“I won’t say that life was easy, because it wasn’t, as we all know,” she says.
At first, she worked at a number of jobs, none of which inspired her. At the age of 40, she found herself the CEO of a company providing services to people with hearing loss and their families in her area.
“I found myself looking down from an ivory tower in an unsatisfactory job tied by bureaucrats, so I handed in my notice and went into a panic after I realized what I had done,” she says.
However, it didn’t take too long before Kiddell-Spencer knew that she had a pastime which for her was a real passion.
“So enter Lesley the antique dealer, oh, best thing I ever did,” she says. “I get to give deaf awareness and communication tactics to everyone I meet.”
Antiques had always been in the background and was something to make the grind of work worthwhile. Now Kiddell-Spencer, who is from East Northamptonshire, England, has turned a hobby into a business.
“To date my best buy is a tiny Chinese bowl I bought for £40 and sold for almost £4,000,” she says. “It’s not been without difficulties, but I have met some of the most wonderful and weird people, even celebrities. I have had my stall almost stripped bare by a coach full of Japanese tourists, had my finger broken by a runaway marquee, had items stolen, things smashed, and slept through all weathers in a trusted old VW camper van.”
“To date my best buy is a tiny Chinese bowl I bought for £40 and sold for almost £4,000.”
With customers coming from all over the world, global shipping proves another challenge, but Kiddell-Spencer is ever ready to rise to the challenges.
“Going to auctions is a mixed bucket of emotions,” she says. “You go through love, hate, horror, disappointment and shock during the space of a day.”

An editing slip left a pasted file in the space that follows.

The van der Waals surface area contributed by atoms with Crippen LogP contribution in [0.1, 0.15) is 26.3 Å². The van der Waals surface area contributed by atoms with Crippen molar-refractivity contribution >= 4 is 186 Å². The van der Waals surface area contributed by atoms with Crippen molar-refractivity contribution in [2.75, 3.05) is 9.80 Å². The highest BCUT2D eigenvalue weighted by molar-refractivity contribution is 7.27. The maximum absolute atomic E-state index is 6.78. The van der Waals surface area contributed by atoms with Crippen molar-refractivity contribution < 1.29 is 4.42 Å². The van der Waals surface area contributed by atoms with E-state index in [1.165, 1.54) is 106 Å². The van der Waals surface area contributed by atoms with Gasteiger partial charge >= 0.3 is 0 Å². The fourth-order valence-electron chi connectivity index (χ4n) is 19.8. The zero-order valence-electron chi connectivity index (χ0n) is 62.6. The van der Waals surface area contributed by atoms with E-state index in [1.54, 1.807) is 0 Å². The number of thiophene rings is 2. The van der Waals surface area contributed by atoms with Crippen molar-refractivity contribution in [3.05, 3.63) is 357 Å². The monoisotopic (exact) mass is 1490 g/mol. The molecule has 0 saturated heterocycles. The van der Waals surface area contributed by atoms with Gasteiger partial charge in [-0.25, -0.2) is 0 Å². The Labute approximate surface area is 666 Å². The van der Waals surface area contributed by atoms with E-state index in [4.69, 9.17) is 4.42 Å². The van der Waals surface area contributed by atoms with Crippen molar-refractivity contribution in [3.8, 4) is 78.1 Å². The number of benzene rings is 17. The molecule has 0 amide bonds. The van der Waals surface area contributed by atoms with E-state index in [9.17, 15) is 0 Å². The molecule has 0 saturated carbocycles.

Is it rewarding? Kiddell-Spencer would certainly say so.
“Being a brief custodian of some of the most wonderful treasures, ranging from ancient Egyptian figures to solid gold diamond Edwardian pendants which would have looked wonderful on beautiful ball gowns [is rewarding],” she says.
Antique dealing is a difficult occupation for anyone, but for someone who is hard of hearing, it can be more than challenging. As Kiddell-Spencer herself says.
“A career like this is hard for anyone with a hearing loss to visualize when the most important thing is communication, which can make or break you to the tune of thousands. But it can be done if you commit yourself to succeeding; the same applies to anything you do in life.”
“A career like this is hard for anyone with a hearing loss to visualize when the most important thing is communication…”
At the age of 59, Kiddell-Spencer has glaucoma and rheumatoid arthritis to contend with on top of her hearing loss. With the help and financial assistance from the UK’s Action To Work, however, she is able to pursue her dream.
“As long as I am able to obtain the support I need nothing is going to stop me,” she says.
You can learn more about Kiddell-Spencer’s business on her Instagram!